Back in November 2006, a writer named Gary Wolf first coined the term New Atheism in an article in Wired. It is truly irritating that he did so,() since it has these days become a kind of target at which religious apologists of all flavours seem to very much enjoy taking aim.
Let’s reflect on it for a moment: the conjuring of an idea like a ‘new’ atheism logically demands, of course, that there must be a corresponding concept of an ‘old’ atheism. The vehemence with which many religious writers attack the so co-called New Atheism – as if it’s a ‘thing’ – carries a subtlety that I think a lot of people miss: that it is somehow different to, and less desirable than, the old version. What we have here is a tacit acceptance in modern religious thought that atheism was actually preferable in the old days.
Which is weird, don’t you think?
So, what, exactly, has changed?
It’s all about voices. For millennia the Church() has had the loudest voice in town() but in recent times, the voice of atheism has become louder and stronger, and more people are hearing it. Religions really don’t like that. They preferred it when atheists were meek and quiet and stayed in their university cloisters (because that’s where they mostly were) and weren’t heard by too many. The objection here, then, is not to atheism itself, but instead to an atheism that people know about.
To this end, religious apologists find it advantageous to make a differentiation between ‘old’ and ‘new’ atheism and so they set about characterising the New Atheists in unpleasant terms. In other words, they contrive to make an old adversary, who was comfortably tolerated and conveniently insulated, into a different one: a newbie who is disagreeable, loud-mouthed and crass – and therefore, by inference, someone with little credibility and who you shouldn’t like. This has nothing to do with what atheists are actually saying, of course, but more to do with painting an unflattering picture of them.()
New Atheists are, then, brash, opinionated, militant (whatever that means),() narrow-minded and intolerant. Of course the majority of atheists don’t see themselves like this, so the term is viewed among atheists as completely daft. People like myself, who have identified as atheists for decades, don’t consider themselves as ‘new’ anything. We continue to hold the views that we’ve always held, and speak about them in the ways that we always have.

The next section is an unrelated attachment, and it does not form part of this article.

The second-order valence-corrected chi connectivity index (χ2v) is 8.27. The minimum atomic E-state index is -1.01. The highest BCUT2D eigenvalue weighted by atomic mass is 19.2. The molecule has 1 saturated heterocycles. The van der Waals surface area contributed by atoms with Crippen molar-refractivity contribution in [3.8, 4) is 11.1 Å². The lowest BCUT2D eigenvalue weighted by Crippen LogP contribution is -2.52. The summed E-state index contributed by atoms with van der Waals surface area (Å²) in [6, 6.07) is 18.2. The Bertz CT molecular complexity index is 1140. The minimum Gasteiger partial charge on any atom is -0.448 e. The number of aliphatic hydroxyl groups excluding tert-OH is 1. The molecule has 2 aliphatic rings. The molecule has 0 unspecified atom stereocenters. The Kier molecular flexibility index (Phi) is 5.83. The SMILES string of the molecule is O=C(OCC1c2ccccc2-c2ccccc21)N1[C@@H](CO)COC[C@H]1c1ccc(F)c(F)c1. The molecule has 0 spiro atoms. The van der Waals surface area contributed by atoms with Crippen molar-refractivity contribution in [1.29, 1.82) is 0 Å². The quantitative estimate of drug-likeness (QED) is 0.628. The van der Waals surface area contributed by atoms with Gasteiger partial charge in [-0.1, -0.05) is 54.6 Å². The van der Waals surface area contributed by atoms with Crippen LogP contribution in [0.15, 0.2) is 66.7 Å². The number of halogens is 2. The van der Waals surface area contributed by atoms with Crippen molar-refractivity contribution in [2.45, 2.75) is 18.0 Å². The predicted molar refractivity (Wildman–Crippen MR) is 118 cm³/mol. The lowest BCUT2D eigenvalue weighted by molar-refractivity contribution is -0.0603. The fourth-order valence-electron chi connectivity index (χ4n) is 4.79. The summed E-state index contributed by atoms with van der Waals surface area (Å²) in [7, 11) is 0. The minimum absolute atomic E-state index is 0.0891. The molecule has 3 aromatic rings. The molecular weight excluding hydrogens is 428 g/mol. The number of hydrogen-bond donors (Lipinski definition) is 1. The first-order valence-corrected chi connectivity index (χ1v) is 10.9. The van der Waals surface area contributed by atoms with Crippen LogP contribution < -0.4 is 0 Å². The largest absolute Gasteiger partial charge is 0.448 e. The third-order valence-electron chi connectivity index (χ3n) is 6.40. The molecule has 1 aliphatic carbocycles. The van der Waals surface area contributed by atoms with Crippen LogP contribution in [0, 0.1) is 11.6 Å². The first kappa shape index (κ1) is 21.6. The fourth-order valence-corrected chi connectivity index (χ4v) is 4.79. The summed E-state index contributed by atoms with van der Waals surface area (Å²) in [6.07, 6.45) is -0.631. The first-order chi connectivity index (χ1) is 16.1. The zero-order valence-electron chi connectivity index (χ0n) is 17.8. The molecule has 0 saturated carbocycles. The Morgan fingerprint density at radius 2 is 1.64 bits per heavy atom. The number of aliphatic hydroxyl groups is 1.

The significant difference, of course, is that now we have the internet we can quite easily circulate those views, make them public() and share them with others. But hey – so can the religiously convinced! So what then is the problem – status quo reclaimed, right?
Not so much.
What’s happening to religion at this point in the 21st century, is exactly the same thing that’s happening to all those institutions that control the conduits for the dissemination of intellectual property. I’ve talked about other contexts for that previously on the Cow, and this is no different. A record company or a movie studio or a newspaper controls the conduit for their intellectual property in order to make money out of those who comprise their audience. Religions control the conduit because this is how they perpetuate propaganda and stop adherents from getting information from elsewhere – information that just might conceivably make more sense than that which they themselves are peddling. That’s a massive risk for religion, because in the same way that this unfettered access to information is thoroughly wrecking the old edifices of intellectual property, it could (and probably would if given sufficient time, I think) completely disintegrate the stranglehold of religion on humanity.
To put it simply, religions are losing ground when it comes to controlling how people think. Since the Devil is kinda out of fashion these days, they desperately need somebody they can blame for this horribly destabilising state of affairs. No wonder they’re so keen to find a way to make us look bad.